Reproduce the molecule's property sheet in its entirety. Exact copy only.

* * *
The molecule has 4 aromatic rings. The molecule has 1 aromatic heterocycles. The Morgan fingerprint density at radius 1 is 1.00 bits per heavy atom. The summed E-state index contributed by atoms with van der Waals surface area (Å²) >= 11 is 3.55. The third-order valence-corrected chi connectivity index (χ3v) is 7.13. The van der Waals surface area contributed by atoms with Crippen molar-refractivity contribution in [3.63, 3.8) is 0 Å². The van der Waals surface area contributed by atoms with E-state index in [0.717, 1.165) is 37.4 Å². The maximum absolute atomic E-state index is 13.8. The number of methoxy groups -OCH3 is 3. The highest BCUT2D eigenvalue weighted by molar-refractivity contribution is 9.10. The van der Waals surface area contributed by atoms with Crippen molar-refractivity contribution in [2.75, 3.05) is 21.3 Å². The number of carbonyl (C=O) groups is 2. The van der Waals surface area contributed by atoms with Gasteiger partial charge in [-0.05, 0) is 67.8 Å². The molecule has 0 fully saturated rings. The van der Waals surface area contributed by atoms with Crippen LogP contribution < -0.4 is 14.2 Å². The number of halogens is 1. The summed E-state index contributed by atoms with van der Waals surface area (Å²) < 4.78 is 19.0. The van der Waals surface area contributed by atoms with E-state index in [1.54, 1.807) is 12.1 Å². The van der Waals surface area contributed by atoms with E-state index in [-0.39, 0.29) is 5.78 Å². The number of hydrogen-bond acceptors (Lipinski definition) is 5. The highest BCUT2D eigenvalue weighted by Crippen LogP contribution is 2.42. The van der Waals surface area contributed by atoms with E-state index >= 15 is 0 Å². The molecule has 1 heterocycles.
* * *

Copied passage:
The molecule has 4 aromatic rings. The molecule has 1 aromatic heterocycles. The Morgan fingerprint density at radius 1 is 1.00 bits per heavy atom. The summed E-state index contributed by atoms with van der Waals surface area (Å²) >= 11 is 3.55. The third-order valence-corrected chi connectivity index (χ3v) is 7.13. The van der Waals surface area contributed by atoms with Crippen molar-refractivity contribution in [3.63, 3.8) is 0 Å². The van der Waals surface area contributed by atoms with E-state index in [0.717, 1.165) is 37.4 Å². The maximum absolute atomic E-state index is 13.8. The number of methoxy groups -OCH3 is 3. The highest BCUT2D eigenvalue weighted by molar-refractivity contribution is 9.10. The van der Waals surface area contributed by atoms with Crippen molar-refractivity contribution in [2.75, 3.05) is 21.3 Å². The number of carbonyl (C=O) groups is 2. The van der Waals surface area contributed by atoms with Gasteiger partial charge in [-0.05, 0) is 67.8 Å². The molecule has 0 fully saturated rings. The van der Waals surface area contributed by atoms with Crippen LogP contribution < -0.4 is 14.2 Å². The number of halogens is 1. The summed E-state index contributed by atoms with van der Waals surface area (Å²) < 4.78 is 19.0. The van der Waals surface area contributed by atoms with E-state index in [1.54, 1.807) is 12.1 Å². The van der Waals surface area contributed by atoms with E-state index in [-0.39, 0.29) is 5.78 Å². The number of hydrogen-bond acceptors (Lipinski definition) is 5. The highest BCUT2D eigenvalue weighted by Crippen LogP contribution is 2.42. The van der Waals surface area contributed by atoms with E-state index >= 15 is 0 Å². The molecule has 1 heterocycles.